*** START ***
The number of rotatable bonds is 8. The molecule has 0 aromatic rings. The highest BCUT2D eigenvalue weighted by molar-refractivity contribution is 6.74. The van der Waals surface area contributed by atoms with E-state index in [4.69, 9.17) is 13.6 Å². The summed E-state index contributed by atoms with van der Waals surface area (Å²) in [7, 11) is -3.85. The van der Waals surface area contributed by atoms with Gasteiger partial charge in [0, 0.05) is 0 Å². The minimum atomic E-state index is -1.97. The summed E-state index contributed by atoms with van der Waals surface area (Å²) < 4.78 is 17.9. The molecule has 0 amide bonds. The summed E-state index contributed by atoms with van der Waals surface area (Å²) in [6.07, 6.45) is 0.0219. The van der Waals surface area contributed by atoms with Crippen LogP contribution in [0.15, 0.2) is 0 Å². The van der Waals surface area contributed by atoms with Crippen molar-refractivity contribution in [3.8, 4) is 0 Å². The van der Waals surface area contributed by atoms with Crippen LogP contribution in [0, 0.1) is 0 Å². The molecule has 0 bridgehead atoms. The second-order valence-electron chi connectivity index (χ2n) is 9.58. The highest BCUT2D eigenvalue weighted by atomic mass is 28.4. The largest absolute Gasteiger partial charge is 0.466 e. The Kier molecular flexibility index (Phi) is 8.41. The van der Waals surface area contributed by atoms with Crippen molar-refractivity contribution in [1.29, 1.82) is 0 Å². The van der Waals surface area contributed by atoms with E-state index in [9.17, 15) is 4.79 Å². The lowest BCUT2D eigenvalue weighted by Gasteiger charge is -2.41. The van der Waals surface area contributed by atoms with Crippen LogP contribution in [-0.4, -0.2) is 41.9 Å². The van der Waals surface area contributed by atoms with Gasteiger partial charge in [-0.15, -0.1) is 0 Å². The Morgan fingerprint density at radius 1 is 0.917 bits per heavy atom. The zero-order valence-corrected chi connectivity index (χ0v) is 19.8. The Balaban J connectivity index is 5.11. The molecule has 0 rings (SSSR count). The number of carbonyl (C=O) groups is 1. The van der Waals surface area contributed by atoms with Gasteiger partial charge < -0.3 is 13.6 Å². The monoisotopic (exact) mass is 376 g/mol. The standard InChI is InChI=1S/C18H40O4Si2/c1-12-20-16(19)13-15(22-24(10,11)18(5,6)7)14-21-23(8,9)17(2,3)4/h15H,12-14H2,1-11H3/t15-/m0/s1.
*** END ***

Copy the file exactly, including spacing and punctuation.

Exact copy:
The number of rotatable bonds is 8. The molecule has 0 aromatic rings. The highest BCUT2D eigenvalue weighted by molar-refractivity contribution is 6.74. The van der Waals surface area contributed by atoms with E-state index in [4.69, 9.17) is 13.6 Å². The summed E-state index contributed by atoms with van der Waals surface area (Å²) in [7, 11) is -3.85. The van der Waals surface area contributed by atoms with Gasteiger partial charge in [0, 0.05) is 0 Å². The minimum atomic E-state index is -1.97. The summed E-state index contributed by atoms with van der Waals surface area (Å²) < 4.78 is 17.9. The molecule has 0 amide bonds. The summed E-state index contributed by atoms with van der Waals surface area (Å²) in [6.07, 6.45) is 0.0219. The van der Waals surface area contributed by atoms with Crippen LogP contribution in [0.15, 0.2) is 0 Å². The van der Waals surface area contributed by atoms with Crippen molar-refractivity contribution in [3.8, 4) is 0 Å². The van der Waals surface area contributed by atoms with Crippen LogP contribution in [0, 0.1) is 0 Å². The molecule has 0 bridgehead atoms. The second-order valence-electron chi connectivity index (χ2n) is 9.58. The highest BCUT2D eigenvalue weighted by atomic mass is 28.4. The largest absolute Gasteiger partial charge is 0.466 e. The Kier molecular flexibility index (Phi) is 8.41. The van der Waals surface area contributed by atoms with Crippen molar-refractivity contribution in [1.29, 1.82) is 0 Å². The van der Waals surface area contributed by atoms with E-state index in [9.17, 15) is 4.79 Å². The lowest BCUT2D eigenvalue weighted by Gasteiger charge is -2.41. The van der Waals surface area contributed by atoms with Crippen LogP contribution in [-0.4, -0.2) is 41.9 Å². The van der Waals surface area contributed by atoms with Gasteiger partial charge in [-0.15, -0.1) is 0 Å². The Morgan fingerprint density at radius 1 is 0.917 bits per heavy atom. The zero-order valence-corrected chi connectivity index (χ0v) is 19.8. The Balaban J connectivity index is 5.11. The molecule has 0 rings (SSSR count). The number of carbonyl (C=O) groups is 1. The van der Waals surface area contributed by atoms with Gasteiger partial charge < -0.3 is 13.6 Å². The monoisotopic (exact) mass is 376 g/mol. The standard InChI is InChI=1S/C18H40O4Si2/c1-12-20-16(19)13-15(22-24(10,11)18(5,6)7)14-21-23(8,9)17(2,3)4/h15H,12-14H2,1-11H3/t15-/m0/s1.